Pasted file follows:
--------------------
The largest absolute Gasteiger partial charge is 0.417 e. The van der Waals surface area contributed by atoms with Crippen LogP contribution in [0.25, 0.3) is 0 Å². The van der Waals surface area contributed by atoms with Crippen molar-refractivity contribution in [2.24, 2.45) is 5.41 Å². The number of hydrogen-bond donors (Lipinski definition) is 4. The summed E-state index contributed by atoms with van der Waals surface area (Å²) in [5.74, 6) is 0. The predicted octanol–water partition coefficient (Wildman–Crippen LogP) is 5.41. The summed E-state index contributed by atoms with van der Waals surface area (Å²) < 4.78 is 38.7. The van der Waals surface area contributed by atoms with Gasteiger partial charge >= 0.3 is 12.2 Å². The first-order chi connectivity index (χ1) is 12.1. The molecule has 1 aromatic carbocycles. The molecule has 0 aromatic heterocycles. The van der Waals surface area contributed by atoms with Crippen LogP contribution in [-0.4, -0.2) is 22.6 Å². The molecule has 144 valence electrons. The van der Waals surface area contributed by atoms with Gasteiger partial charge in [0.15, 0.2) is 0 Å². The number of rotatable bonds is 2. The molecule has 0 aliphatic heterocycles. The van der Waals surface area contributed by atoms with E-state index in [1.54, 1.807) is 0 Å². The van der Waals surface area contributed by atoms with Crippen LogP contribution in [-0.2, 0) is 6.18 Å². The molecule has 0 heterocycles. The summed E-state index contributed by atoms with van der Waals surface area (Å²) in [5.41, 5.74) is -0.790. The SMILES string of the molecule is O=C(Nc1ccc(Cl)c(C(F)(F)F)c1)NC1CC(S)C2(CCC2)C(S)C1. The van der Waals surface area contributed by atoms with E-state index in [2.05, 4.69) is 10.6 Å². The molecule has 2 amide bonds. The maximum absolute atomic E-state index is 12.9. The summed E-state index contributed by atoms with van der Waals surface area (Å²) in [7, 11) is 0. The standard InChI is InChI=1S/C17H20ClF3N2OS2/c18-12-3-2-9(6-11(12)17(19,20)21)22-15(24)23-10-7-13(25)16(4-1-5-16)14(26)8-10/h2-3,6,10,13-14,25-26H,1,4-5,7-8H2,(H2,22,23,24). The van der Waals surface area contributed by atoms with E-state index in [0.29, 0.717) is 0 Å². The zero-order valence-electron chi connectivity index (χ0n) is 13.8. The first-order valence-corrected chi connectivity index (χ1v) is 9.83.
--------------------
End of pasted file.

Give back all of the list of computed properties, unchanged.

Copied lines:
The largest absolute Gasteiger partial charge is 0.417 e. The van der Waals surface area contributed by atoms with Crippen LogP contribution in [0.25, 0.3) is 0 Å². The van der Waals surface area contributed by atoms with Crippen molar-refractivity contribution in [2.24, 2.45) is 5.41 Å². The number of hydrogen-bond donors (Lipinski definition) is 4. The summed E-state index contributed by atoms with van der Waals surface area (Å²) in [5.74, 6) is 0. The predicted octanol–water partition coefficient (Wildman–Crippen LogP) is 5.41. The summed E-state index contributed by atoms with van der Waals surface area (Å²) < 4.78 is 38.7. The van der Waals surface area contributed by atoms with Gasteiger partial charge >= 0.3 is 12.2 Å². The first-order chi connectivity index (χ1) is 12.1. The molecule has 1 aromatic carbocycles. The molecule has 0 aromatic heterocycles. The van der Waals surface area contributed by atoms with Crippen LogP contribution in [-0.4, -0.2) is 22.6 Å². The molecule has 144 valence electrons. The van der Waals surface area contributed by atoms with Gasteiger partial charge in [0.15, 0.2) is 0 Å². The number of rotatable bonds is 2. The molecule has 0 aliphatic heterocycles. The van der Waals surface area contributed by atoms with E-state index in [1.54, 1.807) is 0 Å². The van der Waals surface area contributed by atoms with Crippen LogP contribution in [-0.2, 0) is 6.18 Å². The molecule has 0 heterocycles. The summed E-state index contributed by atoms with van der Waals surface area (Å²) in [5.41, 5.74) is -0.790. The SMILES string of the molecule is O=C(Nc1ccc(Cl)c(C(F)(F)F)c1)NC1CC(S)C2(CCC2)C(S)C1. The van der Waals surface area contributed by atoms with E-state index in [2.05, 4.69) is 10.6 Å². The molecule has 2 amide bonds. The maximum absolute atomic E-state index is 12.9. The summed E-state index contributed by atoms with van der Waals surface area (Å²) in [7, 11) is 0. The standard InChI is InChI=1S/C17H20ClF3N2OS2/c18-12-3-2-9(6-11(12)17(19,20)21)22-15(24)23-10-7-13(25)16(4-1-5-16)14(26)8-10/h2-3,6,10,13-14,25-26H,1,4-5,7-8H2,(H2,22,23,24). The van der Waals surface area contributed by atoms with E-state index in [0.29, 0.717) is 0 Å². The zero-order valence-electron chi connectivity index (χ0n) is 13.8. The first-order valence-corrected chi connectivity index (χ1v) is 9.83.